Children’s authors and books as well as kid comedy, theater, storytelling, a book sale and crafts will mix together for a kid-friendly good time.
The sixth annual Children’s Book Festival of Johnstown will be presented from 6 to 8:30 p.m. April 4, 10 a.m. to 4 p.m. April 5 and noon to 4 p.m. April 6 at Bottle Works, 411 Third Ave., and its Art Works building, 413 Third Ave., both in the Cambria City section of Johnstown.
This year’s theme is “Tell Me a Story,” the desire of every reader, child or adult.
Every child who comes to the festival will receive a free book from FirstBook.
“We want to stress that this is free,” said Angela Rizzo, development director for The Learning Lamp, which sponsors the festival along with Bottle Works.
“It’s a great opportunity for parents to get out with their kids. There is something different every day. We have some families who come the whole weekend. We want to get the kids excited about reading.”
Funds from a National Endowment for the Arts grant will help bring three best-selling children’s authors to the festival.
“We’ve received the grant two years in a row, and all of it goes to the book festival,” Rizzo said.
“We can bring in more authors and expand our reach. Last year, we had two authors, this year, we have three.”
Heidi Rizkalla, director of education at The Learning Lamp, said last year’s book festival was a huge hit with the community, and this year’s will be hard to top.
“This year, we knew we had to really pull out all the stops and recruit the same caliber of authors as last year,” Rizkalla said.
“All three headliners for spring 2014 have consistently produced high-quality books for kids of all ages.”
The three authors slated to headline the festival are New York Times best-seller Gail Carson Levine; author-illustrator James Warhola; and kid series author Debbie Dadey.
Levine, who has a magical story for every age, is the author of the internationally acclaimed, Newberry Honor winning novel “Ella Enchanted.”
The twist on the popular fairy-tale “Cinderella” is a New York Times best-seller, and has been made into a hit movie.
Her recently published Disney Fairies books are set in the world of Never Land.
Warhola’s picture book, “Uncle Andy,” brought him the International Reading Association’s Award for Best Non-Fiction Picture Book in 2004.
Warhola is the nephew of the late artist Andy Warhol and illustrates and writes about the times he spent at his uncle’s house as a child.
His sequel, “Uncle Andy’s Cats,” allows readers a further glimpse into his eccentric and famous uncle’s life.
Audiences will get the chance to watch Warhola work his magic on canvas in real time at the festival.
Dadey has written more than 80 chapter books in the whimsical Bailey School Kids series, which includes titles such as “Vampires Don’t Wear Polka Dots” and “Ghosts Don’t Eat Potato Chips.”
Rizzo said the authors will appear multiple times during the three-day festival, talking about their characters and developing a storyline, showing children how they can write their own books.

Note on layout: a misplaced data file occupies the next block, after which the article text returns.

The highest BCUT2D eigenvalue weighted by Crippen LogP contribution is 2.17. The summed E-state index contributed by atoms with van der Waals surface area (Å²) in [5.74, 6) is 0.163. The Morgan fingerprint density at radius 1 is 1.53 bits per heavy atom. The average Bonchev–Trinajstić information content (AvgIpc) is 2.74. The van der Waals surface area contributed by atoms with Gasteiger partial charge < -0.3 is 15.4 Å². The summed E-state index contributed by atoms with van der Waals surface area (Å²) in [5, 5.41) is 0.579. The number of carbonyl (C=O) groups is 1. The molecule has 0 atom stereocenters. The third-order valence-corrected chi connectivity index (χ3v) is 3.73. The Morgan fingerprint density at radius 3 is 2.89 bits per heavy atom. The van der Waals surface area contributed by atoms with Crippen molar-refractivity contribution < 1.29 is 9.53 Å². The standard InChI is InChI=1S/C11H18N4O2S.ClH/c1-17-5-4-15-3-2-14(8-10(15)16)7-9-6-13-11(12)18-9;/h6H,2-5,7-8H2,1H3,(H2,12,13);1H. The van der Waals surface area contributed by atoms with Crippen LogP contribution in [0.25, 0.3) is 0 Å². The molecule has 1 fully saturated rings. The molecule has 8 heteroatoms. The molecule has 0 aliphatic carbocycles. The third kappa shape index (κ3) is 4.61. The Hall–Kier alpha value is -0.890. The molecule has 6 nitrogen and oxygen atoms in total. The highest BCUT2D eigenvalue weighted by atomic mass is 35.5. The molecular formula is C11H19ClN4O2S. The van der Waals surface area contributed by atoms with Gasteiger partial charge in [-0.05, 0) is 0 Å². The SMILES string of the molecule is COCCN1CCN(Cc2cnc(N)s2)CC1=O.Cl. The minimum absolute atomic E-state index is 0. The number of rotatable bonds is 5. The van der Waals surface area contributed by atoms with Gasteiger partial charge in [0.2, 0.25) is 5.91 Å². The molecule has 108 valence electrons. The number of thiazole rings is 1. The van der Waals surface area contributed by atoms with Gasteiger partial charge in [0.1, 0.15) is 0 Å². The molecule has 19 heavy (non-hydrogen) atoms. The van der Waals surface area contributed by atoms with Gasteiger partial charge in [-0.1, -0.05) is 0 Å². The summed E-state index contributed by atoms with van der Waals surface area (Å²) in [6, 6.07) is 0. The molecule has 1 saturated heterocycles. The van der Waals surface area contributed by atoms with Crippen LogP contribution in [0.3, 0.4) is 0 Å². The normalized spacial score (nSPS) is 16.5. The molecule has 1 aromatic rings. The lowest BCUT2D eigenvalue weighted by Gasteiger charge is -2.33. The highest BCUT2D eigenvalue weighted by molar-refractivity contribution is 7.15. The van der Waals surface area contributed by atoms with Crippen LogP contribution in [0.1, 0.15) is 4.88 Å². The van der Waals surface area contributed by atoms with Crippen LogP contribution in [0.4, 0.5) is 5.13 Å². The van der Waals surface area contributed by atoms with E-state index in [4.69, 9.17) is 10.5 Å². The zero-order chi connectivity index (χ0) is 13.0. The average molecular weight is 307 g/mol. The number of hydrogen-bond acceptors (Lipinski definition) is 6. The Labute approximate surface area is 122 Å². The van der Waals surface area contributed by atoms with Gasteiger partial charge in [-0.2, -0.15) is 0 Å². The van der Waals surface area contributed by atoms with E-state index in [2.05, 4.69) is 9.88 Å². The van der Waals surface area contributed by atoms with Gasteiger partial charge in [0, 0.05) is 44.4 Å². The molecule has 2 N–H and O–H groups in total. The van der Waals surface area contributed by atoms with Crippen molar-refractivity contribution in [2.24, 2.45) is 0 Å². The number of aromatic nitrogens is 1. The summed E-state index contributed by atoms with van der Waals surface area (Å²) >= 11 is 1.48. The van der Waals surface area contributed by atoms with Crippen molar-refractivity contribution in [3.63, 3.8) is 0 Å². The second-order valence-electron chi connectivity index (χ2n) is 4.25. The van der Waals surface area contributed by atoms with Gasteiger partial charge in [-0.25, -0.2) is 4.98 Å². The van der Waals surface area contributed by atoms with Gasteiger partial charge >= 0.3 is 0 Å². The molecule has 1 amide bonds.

“We all have stories to tell,” Rizzo said.
“If the authors have a book that’s suitable, they will read it aloud. This year, we’re going to have an author area where children can talk one-on-one and have their book signed.”
Rizzo said the week before the festival, authors and storytellers will visit area schools.
In addition to the author presentations, there will be a performance by the quirky scientists of Stunt Lab, who will do silly tricks and science experiments in their interactive show, which will be presented April 6.
The performers of theatrical group Zany Umbrella Circus will bring stories to life multiple times April 5.
Beauty and the Beast Storytellers, a husband and wife storytelling duo, also are award-winning authors and recording artists.
They are renowned for their presentations of world tales, delivered seamlessly as a team.
Rizzo said a story-illustrator corner will feature Indiana author Liz Kriston, who will read aloud preschool-age books, and tell parents how to read aloud to keep their children engaged.
The Learning Lamp has partnered with retailer Books-A-Million for a book sale, and there also will be a used book sale for families who want to start a home library.
“Gently used books will be available for 25 cents and up,” Rizzo said.
“Anyone wanting to make donations can bring them to The Learning Lamp.”
Bookmarks from a contest sponsored by The Learning Lamp featuring this year’s theme will be on display and ready for voting.
The winner in each age group will receive a basket of age-appropriate books.
“Last year, we had more than 700 entries,” Rizzo said.
Craft stations will be open the entire festival. There also will be a basket raffle and refreshments.
Any individual or business wishing to donate to the book festival may contact Rizzo at The Learning Lamp.
“This year’s donations will go toward next year’s festival,” Rizzo explained. “We also need volunteers for crafts and other duties.”
Ruth Rice covers Features for The Tribune-Democrat. Follow her on Twitter at Twitter.com/RuthRiceTD.
‘Tell Me a Story’
What: Sixth annual Children’s Book Festival of Johnstown.
When: 6 to 8:30 p.m. April 4, 10 a.m. to 4 p.m. April 5 and noon to 4 p.m. April 6.
Where: Bottle Works, 411 Third Ave., and its Art Works building, 413 Third Ave., both in the Cambria City section of Johnstown.
Information: 262-0732 or www.thelearninglamp.org.